Real de Catorce, San Miguel de Allende (pt 1 2007 trip)

In 2007 my boyfriend and I took a road trip though Mexico and Central America.  We spent several weeks driving down the gulf side of Mexico to the Yucatan Peninsula.  We left our car in Playa del Carmen (a town an hour south of Cancun) and then spent another month traveling by bus through Belize, Honduras, and Guatemala.  It was a really awesome adventure though sometimes stressful (don't try this in a low clearance vehicle. . .)  The mix of indigenous and European cultures makes these countries fascinating places to travel.  Many places feel like Europe, with old colonial buildings and outdoor markets.  The food is great- corn tortillas (flour tortillas origintated in Texas- you won't find them in Mexico), chiles, avocados, chocolate (still only found as a drink, as it was in precolonial times), mole, nopales (prickly pear), tamales, empanadas,and abundant fresh juice.  Most areas have a year round growing season, so the produce is really fresh, and there is delicious and cheap street food everywhere.  Most Americans are surprisingly unaware of the great things the countries south of the border have to offer, outside of the heavily touristed coastal areas. 

After crossing the border at Laredo, our first stop, several hours south of Monterrey, was Real de Catorce, an formerly abandoned silver mining colony high the desert mountains.  We drove for an hour up the old cobblestone road, passing by donkeys, prickly pears, and many crumbling buildings.  We arrived at a tunnel, which was so narrow only one lane of traffic can go through at a time and was only lit by our headlights.  The town is nestled in a little valley on the other side of the tunnel.  The hotel we stayed in had a rooftop patio, and I remember being woken at dawn by the roosters.  I was glad we had sleeping bags, as it was very cold there in November.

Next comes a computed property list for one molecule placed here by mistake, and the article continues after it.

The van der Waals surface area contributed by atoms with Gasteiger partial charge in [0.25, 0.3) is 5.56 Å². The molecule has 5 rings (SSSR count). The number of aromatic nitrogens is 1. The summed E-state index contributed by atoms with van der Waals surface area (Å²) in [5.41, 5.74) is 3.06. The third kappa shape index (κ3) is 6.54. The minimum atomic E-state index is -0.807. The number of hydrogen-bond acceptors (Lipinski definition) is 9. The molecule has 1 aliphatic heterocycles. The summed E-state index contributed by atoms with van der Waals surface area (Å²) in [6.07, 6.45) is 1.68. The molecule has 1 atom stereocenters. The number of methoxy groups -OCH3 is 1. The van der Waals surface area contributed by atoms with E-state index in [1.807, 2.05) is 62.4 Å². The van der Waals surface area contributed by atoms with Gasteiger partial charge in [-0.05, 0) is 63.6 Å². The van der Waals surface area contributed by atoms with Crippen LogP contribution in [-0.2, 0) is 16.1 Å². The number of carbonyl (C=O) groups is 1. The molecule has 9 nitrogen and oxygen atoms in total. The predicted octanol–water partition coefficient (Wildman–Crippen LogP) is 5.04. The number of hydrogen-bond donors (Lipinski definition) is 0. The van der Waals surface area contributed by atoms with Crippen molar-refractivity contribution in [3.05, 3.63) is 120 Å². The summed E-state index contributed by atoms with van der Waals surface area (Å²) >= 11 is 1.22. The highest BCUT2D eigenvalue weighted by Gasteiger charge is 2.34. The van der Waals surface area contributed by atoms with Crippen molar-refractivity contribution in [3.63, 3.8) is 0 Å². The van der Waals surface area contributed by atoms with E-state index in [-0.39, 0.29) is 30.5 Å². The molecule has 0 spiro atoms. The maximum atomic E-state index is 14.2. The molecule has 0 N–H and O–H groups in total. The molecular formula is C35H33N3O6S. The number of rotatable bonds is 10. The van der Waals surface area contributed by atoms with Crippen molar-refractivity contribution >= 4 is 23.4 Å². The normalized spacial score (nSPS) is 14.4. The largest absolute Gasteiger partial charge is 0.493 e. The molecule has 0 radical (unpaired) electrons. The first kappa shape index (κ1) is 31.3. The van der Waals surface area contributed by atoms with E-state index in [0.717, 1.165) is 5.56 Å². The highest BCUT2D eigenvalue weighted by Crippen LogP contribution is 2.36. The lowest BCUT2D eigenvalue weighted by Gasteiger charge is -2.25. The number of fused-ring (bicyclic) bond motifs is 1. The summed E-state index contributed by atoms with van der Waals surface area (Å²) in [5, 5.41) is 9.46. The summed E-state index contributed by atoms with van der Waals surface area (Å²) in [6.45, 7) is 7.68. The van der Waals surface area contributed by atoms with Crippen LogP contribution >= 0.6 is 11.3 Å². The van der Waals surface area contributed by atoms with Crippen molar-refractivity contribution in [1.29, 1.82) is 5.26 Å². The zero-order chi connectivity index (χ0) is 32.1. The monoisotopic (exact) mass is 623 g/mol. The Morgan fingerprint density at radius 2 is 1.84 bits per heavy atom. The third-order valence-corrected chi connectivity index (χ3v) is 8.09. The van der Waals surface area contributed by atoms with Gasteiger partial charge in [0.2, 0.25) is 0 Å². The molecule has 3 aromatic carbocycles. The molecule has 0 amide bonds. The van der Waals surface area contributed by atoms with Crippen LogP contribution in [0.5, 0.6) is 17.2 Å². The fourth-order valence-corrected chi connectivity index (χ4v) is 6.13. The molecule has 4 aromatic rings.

Our next stop, 5 hours south, was the beautiful colonial town of San Miguel de Allende.  We stayed at the fantastic hotel San Sebastian, which was an old masion.  Our room was only $20.  San Miguel was one of my favorite places in Mexico.  It has wonderful architecture, panaderias (pastry shops), and there are hot springs just outside of the city.  We soaked at a place called La Gruta.   There were many vendors selling freshly pressed juices, an apothecary with herbal tinctures, and a great artisan market.  There is a large American expatriate community living here.

view from our hotel window.  lots of traffic in this town!

my boyfriend, Robert

 tilework in our bathroom

that's me!

After two days in San Miguel de Allende, we drove an hour east to Guanajuato, another beautiful colonial city famous for it's pastel buildings and maze of tunnels underneath the downtown area. Driving here was especially challenging, as we'd completely lose our orientation after going through a tunnel. I forgot to take pictures here, but it's a beautiful place and well worth a side trip from San Miguel. 

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